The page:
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Making a social impact through South Africa mega-fam

The travel and tourism (T&T) sector has become a powerful form of development of economies and societies across the globe.

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The travel and tourism (T&T) sector has become a powerful form of development of economies and societies across the globe. The natural ability of the sector to enable participation of all citizens, creating employment and opportunity for upliftment of quality of life, is central to the motivations of T&T leaders. This ability to create sustainable impact is of vital importance to emerging economies.

This week in South Africa during the nation’s largest mega-fam trip the T&T industry proved it can go one step further in creating meaningful impact for local communities by creating meaningful connections with global industry leaders.

As part of the 2010 Travel Corporation (TTC) International Sales Conference currently underway in Cape Town, the over 350 of the world’s leading tourism business decision makers stepped out of their meetings and presentations for a day to step into local communities. Working hand in hand with the Amy Biehl Foundation, conference delegates picked up tools and built a total of twenty one “Wendy Houses” – small four-wall homes ready for usage by families – which were then donated to local communities, providing a significant step-up for families in neighboring townships in need.

As stated by Gavin Tollman, chairman of Travel Corporation South Africa:
“The Travel Corporation brought its global delegates to South Africa not just to create business impact but to create social impact. The creation of these twenty-one homes by the delegates of the conference will touch the lives of these communities. And clearly, from the emotion seen in delegates through the building and hand-over ceremony, Project Wendy House has touched their lives.”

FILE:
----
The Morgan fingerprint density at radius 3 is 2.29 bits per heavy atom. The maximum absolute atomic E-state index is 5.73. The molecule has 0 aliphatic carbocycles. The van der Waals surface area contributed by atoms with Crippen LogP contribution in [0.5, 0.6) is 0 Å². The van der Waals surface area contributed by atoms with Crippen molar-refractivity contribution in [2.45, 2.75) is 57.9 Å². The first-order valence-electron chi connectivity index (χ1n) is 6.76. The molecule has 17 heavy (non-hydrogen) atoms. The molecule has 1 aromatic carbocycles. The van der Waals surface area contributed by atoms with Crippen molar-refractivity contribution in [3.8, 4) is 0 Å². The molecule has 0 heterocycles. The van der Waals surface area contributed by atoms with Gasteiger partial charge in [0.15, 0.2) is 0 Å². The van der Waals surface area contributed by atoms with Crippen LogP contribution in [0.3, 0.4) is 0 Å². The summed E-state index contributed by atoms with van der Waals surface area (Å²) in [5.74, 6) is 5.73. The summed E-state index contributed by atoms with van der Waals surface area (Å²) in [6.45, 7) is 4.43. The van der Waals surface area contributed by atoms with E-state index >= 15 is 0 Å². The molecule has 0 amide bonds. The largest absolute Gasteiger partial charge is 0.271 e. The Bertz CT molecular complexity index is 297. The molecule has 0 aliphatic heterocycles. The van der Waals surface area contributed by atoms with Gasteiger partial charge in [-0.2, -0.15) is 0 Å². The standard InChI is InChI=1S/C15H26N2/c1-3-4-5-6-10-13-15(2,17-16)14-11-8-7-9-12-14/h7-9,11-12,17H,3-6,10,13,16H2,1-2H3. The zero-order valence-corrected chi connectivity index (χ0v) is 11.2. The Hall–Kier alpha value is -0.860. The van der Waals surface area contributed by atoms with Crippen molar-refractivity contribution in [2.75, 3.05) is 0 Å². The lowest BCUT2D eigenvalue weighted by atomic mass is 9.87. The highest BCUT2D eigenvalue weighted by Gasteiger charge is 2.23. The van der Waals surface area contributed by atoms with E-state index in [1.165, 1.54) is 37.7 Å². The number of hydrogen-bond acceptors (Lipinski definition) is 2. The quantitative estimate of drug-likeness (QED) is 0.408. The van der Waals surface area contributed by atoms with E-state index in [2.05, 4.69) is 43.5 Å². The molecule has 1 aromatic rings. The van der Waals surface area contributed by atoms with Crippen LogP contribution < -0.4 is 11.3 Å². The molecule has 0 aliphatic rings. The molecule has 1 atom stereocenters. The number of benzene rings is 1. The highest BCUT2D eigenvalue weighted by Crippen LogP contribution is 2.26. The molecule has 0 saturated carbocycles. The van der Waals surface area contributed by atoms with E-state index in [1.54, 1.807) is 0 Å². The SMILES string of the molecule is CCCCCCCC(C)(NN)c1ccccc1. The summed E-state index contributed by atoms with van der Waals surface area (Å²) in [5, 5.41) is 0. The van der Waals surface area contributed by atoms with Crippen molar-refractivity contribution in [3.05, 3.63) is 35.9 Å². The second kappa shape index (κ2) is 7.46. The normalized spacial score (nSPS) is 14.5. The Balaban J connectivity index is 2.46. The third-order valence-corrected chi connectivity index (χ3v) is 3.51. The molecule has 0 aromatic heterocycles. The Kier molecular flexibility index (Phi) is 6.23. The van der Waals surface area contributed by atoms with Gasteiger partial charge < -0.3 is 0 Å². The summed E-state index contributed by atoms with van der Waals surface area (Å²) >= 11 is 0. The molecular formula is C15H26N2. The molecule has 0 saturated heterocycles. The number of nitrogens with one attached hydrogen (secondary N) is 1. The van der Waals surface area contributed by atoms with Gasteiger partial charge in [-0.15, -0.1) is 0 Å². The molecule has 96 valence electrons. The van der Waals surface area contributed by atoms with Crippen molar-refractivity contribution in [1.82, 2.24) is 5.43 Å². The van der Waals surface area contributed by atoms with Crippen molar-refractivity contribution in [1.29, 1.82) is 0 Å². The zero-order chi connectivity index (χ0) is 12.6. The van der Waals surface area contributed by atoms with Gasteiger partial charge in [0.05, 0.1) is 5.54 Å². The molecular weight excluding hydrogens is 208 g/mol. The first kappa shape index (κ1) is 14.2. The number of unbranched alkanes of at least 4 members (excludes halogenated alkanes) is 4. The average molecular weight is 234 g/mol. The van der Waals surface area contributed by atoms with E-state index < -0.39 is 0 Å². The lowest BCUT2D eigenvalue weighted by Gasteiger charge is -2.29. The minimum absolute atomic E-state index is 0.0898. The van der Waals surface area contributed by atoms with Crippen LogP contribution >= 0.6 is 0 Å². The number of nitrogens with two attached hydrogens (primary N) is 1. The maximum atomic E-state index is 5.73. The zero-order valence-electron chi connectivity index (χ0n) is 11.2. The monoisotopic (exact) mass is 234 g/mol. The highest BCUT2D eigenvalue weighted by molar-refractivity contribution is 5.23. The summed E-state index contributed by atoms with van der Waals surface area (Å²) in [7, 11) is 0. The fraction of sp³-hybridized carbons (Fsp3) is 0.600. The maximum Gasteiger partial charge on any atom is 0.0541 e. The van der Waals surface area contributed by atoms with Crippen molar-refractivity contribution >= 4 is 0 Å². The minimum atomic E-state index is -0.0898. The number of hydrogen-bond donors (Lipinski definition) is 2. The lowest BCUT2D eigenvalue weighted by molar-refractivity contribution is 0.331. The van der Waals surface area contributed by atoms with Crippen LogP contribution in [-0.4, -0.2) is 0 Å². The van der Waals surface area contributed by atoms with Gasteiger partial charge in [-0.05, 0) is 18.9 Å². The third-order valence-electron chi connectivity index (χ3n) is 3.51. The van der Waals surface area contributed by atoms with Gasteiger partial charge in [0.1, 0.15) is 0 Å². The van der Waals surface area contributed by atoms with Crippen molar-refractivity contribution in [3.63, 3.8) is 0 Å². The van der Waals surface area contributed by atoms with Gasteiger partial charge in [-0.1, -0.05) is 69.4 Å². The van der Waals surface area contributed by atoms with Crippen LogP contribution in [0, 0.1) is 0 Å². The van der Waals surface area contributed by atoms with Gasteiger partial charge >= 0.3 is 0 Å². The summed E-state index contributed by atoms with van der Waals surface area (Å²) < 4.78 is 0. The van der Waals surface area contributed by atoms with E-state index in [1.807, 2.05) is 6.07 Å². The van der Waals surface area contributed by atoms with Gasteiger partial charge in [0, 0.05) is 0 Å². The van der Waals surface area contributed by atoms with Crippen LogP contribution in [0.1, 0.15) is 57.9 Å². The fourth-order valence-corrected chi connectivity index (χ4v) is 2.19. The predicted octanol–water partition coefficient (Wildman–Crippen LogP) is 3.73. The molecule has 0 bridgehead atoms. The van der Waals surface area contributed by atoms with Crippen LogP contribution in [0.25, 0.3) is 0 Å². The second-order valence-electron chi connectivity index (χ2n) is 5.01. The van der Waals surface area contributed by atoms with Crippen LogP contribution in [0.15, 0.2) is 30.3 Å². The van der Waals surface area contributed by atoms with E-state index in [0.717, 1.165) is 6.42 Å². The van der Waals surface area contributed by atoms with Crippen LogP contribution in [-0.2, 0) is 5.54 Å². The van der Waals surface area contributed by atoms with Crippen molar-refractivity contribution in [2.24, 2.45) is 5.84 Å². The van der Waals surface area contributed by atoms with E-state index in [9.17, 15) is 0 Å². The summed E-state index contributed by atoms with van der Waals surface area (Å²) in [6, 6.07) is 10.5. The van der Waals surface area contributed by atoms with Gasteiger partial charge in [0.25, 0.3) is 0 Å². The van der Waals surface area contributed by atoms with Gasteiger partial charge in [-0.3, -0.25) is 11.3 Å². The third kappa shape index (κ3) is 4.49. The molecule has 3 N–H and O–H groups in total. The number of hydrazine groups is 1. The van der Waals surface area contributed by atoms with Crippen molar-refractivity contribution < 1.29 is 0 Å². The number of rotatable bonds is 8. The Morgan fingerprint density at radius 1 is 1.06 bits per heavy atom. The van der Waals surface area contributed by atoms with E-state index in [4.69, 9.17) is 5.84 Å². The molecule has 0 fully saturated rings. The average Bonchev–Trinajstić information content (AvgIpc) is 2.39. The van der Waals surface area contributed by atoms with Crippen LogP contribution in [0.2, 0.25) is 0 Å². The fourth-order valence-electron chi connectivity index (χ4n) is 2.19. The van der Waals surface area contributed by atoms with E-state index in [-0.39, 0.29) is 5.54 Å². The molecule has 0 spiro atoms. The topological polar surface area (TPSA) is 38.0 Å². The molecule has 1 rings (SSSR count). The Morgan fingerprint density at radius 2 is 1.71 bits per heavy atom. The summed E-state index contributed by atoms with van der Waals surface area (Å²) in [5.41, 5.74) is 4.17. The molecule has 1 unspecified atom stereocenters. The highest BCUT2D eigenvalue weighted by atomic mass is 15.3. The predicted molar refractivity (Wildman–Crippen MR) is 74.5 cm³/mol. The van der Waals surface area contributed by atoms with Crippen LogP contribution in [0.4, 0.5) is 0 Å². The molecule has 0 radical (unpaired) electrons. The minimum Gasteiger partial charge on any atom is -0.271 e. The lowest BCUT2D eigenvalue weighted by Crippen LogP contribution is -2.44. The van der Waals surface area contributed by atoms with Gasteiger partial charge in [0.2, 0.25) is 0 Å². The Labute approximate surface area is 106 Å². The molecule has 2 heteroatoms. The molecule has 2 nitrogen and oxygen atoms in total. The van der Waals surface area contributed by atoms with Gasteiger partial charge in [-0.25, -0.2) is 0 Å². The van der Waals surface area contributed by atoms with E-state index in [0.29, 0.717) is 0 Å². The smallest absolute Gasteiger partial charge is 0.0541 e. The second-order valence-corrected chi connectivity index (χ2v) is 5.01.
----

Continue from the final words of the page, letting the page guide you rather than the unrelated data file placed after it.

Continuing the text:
In addition to building houses, the 350 delegates hosted 600 young school children at a local theme park, giving these children a day of smiles, laughter, and love, which will stay with them far longer than the gifts of clothing and “Relate” bracelets, which they also received before they went home.

Speaking of the importance of ensuring that the day created life-long impressions in delegates as a prelude to their becoming global ambassadors for Destination South Africa, Lucile Sive of Lion World Tours in North America, which already sells the destination in the US/Canada market, and won South African Tourism’s UBUNTU Award in 2009, stated:

“Without exception, travelers to South Africa return home overwhelmed by how deeply the people have touched them. They expected to find natural beauty and to bring home curios and excellent wine. They leave, however, with stories as their most precious possessions.”

Even delegates currently not directly selling the destination leave personally impacted. This will prove an invaluable destination endorsement when they speak to their friends, families, and colleagues back home of how their time in South Africa opened their eyes and hearts. As shared by Richard Launder, president of Travcorp USA who shared, on reflection of the day and conference as a whole:

“Coming to Cape Town and reflecting on our project day – how something so simple as building a Wendy House would carry so much value to others – has made me realize how much more I could really do to help. This is the proof that the gift of giving is so much more valuable than of receiving. In our busy lives what a great reminder. This time in South Africa has given me that!”

The conference has shown all involved – delegates and local communities – that tourism goes far beyond building the bottom line. The building is far more fundamental.

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